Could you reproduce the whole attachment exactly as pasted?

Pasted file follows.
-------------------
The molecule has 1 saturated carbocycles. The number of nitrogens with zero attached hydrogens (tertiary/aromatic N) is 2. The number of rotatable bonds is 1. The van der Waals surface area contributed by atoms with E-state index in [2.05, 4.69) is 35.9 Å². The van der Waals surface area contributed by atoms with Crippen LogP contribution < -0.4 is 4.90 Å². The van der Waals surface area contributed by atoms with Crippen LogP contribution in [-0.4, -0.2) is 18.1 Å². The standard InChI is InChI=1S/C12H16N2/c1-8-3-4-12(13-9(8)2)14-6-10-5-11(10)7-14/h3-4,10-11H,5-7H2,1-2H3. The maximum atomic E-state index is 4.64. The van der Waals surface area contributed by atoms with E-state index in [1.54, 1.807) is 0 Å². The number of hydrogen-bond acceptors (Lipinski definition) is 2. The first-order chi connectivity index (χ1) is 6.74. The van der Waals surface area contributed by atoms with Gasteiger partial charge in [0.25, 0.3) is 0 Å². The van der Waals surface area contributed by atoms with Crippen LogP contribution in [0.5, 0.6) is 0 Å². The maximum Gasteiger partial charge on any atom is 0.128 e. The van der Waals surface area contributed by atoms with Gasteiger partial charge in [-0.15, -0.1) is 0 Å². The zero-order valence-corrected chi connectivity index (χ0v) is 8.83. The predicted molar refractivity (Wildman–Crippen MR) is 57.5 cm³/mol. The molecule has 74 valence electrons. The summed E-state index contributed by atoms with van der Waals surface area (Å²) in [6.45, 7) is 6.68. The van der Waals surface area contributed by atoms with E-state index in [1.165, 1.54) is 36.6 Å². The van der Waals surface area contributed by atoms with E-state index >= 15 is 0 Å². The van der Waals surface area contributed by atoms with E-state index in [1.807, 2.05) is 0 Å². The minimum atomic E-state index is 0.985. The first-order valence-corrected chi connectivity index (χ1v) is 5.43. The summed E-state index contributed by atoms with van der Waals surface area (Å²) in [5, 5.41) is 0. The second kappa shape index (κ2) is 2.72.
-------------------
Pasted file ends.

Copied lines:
The molecule has 1 saturated carbocycles. The number of nitrogens with zero attached hydrogens (tertiary/aromatic N) is 2. The number of rotatable bonds is 1. The van der Waals surface area contributed by atoms with E-state index in [2.05, 4.69) is 35.9 Å². The van der Waals surface area contributed by atoms with Crippen LogP contribution < -0.4 is 4.90 Å². The van der Waals surface area contributed by atoms with Crippen LogP contribution in [-0.4, -0.2) is 18.1 Å². The standard InChI is InChI=1S/C12H16N2/c1-8-3-4-12(13-9(8)2)14-6-10-5-11(10)7-14/h3-4,10-11H,5-7H2,1-2H3. The maximum atomic E-state index is 4.64. The van der Waals surface area contributed by atoms with E-state index in [1.54, 1.807) is 0 Å². The number of hydrogen-bond acceptors (Lipinski definition) is 2. The first-order chi connectivity index (χ1) is 6.74. The van der Waals surface area contributed by atoms with Gasteiger partial charge in [0.25, 0.3) is 0 Å². The van der Waals surface area contributed by atoms with Crippen LogP contribution in [0.5, 0.6) is 0 Å². The maximum Gasteiger partial charge on any atom is 0.128 e. The van der Waals surface area contributed by atoms with Gasteiger partial charge in [-0.15, -0.1) is 0 Å². The zero-order valence-corrected chi connectivity index (χ0v) is 8.83. The predicted molar refractivity (Wildman–Crippen MR) is 57.5 cm³/mol. The molecule has 74 valence electrons. The summed E-state index contributed by atoms with van der Waals surface area (Å²) in [6.45, 7) is 6.68. The van der Waals surface area contributed by atoms with E-state index in [1.165, 1.54) is 36.6 Å². The van der Waals surface area contributed by atoms with E-state index >= 15 is 0 Å². The van der Waals surface area contributed by atoms with E-state index in [1.807, 2.05) is 0 Å². The minimum atomic E-state index is 0.985. The first-order valence-corrected chi connectivity index (χ1v) is 5.43. The summed E-state index contributed by atoms with van der Waals surface area (Å²) in [5, 5.41) is 0. The second kappa shape index (κ2) is 2.72.